Biological corridor

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Ecology Theory (main)
One of the former "Cavaliers miniers" (the name given to ancient railroad private coal mine in northern France). Some of these structures have now a true value of "biological corridor" and are classed as a part of the "ecological network of the "bassin miner". (By Lamiot (Own work) ( or CC-BY-SA-3.0-2.5-2.0-1.0 (, via Wikimedia Commons)

Biological corridor is the designation for a continuous geographic extent of habitat linking ecosystems, either spatially or functionally; such a link restores or conserves the connection between habitats that are fragmented by natural causes or human development. Such corridors are an important aspect in the preservation of species richness and biodiversity. There are different scales of biological corridors, but all share the same purpose of providing connections for species through fragmented landscapes. A biological corridor, alternatively termed habitat corridor, is used for the transportation functions of fauna and seed dispersal/propagation routes for flora and lower life forms. Specific elements of this transport for fauna include seasonal or migration movement, life cycle links, species dispersal, re-colonization of an area and movement in response to external pressures. These corridors are not always literally continuous, some acting as stepping stones that provide resting and feeding stops along migratory routes that may contain inhospitable territory. Managed areas adjacent to these corridors are called buffer zones. These zones extend the areas within which faunal species can travel or flora species can propagate.
Local riparian biological corridor likely created originally by prehistoric Alby Peoples wishing to enhance food production and ecosystem services in eastern coastal Oland, Sweden. Source: C. Michael Hogan

There are many different types of habitat that are suitable for these pathways; natural habitats including forests, grasslands, wetlands, coral reefs, and salt marshes; semi-natural habitats such as managed forests, small scale farms, reservoirs, tree plantations, and pasture land; habitat fragments such as perch trees and garden ponds; riparian zones, streams, lake shores, and coastline; and even artificial corridors, perches, or nest sites used to increase dispersal and maintain natural processes (Biodiversity and ecosystem services).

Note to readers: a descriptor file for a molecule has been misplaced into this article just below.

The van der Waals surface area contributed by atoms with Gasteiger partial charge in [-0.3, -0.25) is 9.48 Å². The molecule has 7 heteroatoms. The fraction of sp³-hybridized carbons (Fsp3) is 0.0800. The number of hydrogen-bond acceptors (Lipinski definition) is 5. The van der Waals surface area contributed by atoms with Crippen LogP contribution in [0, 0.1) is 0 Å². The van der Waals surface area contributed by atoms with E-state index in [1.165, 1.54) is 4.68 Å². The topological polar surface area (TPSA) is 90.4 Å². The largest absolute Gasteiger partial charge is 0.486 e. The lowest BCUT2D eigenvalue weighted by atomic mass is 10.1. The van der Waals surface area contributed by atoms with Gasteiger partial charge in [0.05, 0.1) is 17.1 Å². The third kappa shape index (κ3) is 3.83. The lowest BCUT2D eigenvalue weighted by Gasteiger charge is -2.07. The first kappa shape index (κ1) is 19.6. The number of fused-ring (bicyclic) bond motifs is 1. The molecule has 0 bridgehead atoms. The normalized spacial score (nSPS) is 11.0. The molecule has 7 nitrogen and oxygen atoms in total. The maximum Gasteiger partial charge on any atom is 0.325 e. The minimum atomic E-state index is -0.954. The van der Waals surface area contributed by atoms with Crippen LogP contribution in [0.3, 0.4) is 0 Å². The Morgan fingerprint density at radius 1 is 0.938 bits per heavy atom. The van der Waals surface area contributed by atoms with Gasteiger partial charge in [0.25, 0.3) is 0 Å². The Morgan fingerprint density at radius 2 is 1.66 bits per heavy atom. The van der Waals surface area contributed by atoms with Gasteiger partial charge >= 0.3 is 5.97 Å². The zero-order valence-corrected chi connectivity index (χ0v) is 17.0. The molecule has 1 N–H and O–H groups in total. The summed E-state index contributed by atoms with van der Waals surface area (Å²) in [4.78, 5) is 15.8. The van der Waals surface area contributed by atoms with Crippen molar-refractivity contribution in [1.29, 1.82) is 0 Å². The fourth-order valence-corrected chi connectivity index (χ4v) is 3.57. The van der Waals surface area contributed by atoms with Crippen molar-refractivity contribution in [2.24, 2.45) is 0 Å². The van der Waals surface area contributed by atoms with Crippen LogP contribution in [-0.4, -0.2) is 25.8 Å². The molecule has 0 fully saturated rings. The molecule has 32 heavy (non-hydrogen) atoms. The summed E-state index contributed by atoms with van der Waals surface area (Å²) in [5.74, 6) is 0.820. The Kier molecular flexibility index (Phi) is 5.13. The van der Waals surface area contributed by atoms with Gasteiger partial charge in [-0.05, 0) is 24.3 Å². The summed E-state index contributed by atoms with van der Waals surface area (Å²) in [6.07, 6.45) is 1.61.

Hierarchy of Biological Corridors

Regional: These are primary pathways between large important areas of habitat. Ecological principles state that a corridor should be twice the width of the average home range of the species thought to be potential users of the corridor. Typically, regional corridors connect very large, intact areas, and are focused on connecting habitats for very large-scale species. They can be national and even continental in scale. Examples of regional biological corridors include the Mesoamerican Biological Corridor of Central America, the Yellowstone to Yukon Corridor of North America, and the Atherton Corridor of Australia.

Sub-regional: These are smaller connections, typically between large vegetated landscape features such as ridgelines and valley floors. Typically a sub-regional corridor links several protected areas into a cohesive network, and may cross one or more national boundaries. An example of a sub-regional biological corridor is the Vilcabamba Amboro Conservation Corridor in South America, linking the protected areas of Peru and Bolivia into a cohesive network.

Local: These corridors are less defined than large-scale corridors. Local corridors can be creek lines, gullies, wetlands, ridgelines and other features that connect one core area to another. These local corridors may be narrow, less than 50 meters wide, making them susceptible to edge effects, such as encroachment of edge species, invasive species, disease and habitat fragmentation.

Migrating flock of Canada geese (Branta canadensis Linnaeues 1758) across Lethbridge, southern Alberta, Canada. Source: Saikat Basu, own work

Theory of Island Biogeography

The need for biological corridors is based on the theory of island biogeography. The theory states that species richness is directly related to an island’s size and it’s level of isolation from other landforms. Often, protected areas are “islands” of remnant natural vegetation surrounded by large expanses influenced by human activity. As corridors connect these fragmented “islands” of vegetation, species richness can increase with the size of the usable habitat. Theoretical treatments have been developed to quanify the connectivity of fragmented habitats. (Chetkiewicz et al. 2006)